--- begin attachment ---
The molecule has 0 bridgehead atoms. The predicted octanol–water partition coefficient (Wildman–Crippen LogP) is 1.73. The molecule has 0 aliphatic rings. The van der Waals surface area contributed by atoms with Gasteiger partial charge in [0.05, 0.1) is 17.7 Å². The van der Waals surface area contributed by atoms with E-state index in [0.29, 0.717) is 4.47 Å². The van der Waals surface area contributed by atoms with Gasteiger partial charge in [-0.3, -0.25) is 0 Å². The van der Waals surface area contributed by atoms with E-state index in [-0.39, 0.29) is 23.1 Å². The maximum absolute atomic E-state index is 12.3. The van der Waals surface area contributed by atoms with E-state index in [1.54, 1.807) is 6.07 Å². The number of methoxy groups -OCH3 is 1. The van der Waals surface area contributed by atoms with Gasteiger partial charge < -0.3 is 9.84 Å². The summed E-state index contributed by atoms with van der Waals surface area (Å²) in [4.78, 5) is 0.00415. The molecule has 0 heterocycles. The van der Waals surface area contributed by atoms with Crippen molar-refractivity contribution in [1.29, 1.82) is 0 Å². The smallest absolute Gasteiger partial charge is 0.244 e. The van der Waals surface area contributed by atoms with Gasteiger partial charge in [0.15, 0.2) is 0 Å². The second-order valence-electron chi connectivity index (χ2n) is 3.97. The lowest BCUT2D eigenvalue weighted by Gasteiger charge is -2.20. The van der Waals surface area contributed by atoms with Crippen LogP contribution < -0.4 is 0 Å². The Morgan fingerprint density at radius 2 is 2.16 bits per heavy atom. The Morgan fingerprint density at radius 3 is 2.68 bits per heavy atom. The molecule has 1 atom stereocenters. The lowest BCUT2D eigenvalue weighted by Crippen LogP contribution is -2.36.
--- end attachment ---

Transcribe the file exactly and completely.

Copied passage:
The molecule has 0 bridgehead atoms. The predicted octanol–water partition coefficient (Wildman–Crippen LogP) is 1.73. The molecule has 0 aliphatic rings. The van der Waals surface area contributed by atoms with Gasteiger partial charge in [0.05, 0.1) is 17.7 Å². The van der Waals surface area contributed by atoms with E-state index in [0.29, 0.717) is 4.47 Å². The van der Waals surface area contributed by atoms with Gasteiger partial charge in [-0.3, -0.25) is 0 Å². The van der Waals surface area contributed by atoms with E-state index in [-0.39, 0.29) is 23.1 Å². The maximum absolute atomic E-state index is 12.3. The van der Waals surface area contributed by atoms with E-state index in [1.54, 1.807) is 6.07 Å². The number of methoxy groups -OCH3 is 1. The van der Waals surface area contributed by atoms with Gasteiger partial charge < -0.3 is 9.84 Å². The summed E-state index contributed by atoms with van der Waals surface area (Å²) in [4.78, 5) is 0.00415. The molecule has 0 heterocycles. The van der Waals surface area contributed by atoms with Crippen molar-refractivity contribution in [1.29, 1.82) is 0 Å². The smallest absolute Gasteiger partial charge is 0.244 e. The van der Waals surface area contributed by atoms with Gasteiger partial charge in [0.15, 0.2) is 0 Å². The second-order valence-electron chi connectivity index (χ2n) is 3.97. The lowest BCUT2D eigenvalue weighted by Gasteiger charge is -2.20. The van der Waals surface area contributed by atoms with Crippen LogP contribution < -0.4 is 0 Å². The Morgan fingerprint density at radius 2 is 2.16 bits per heavy atom. The Morgan fingerprint density at radius 3 is 2.68 bits per heavy atom. The molecule has 1 atom stereocenters. The lowest BCUT2D eigenvalue weighted by Crippen LogP contribution is -2.36.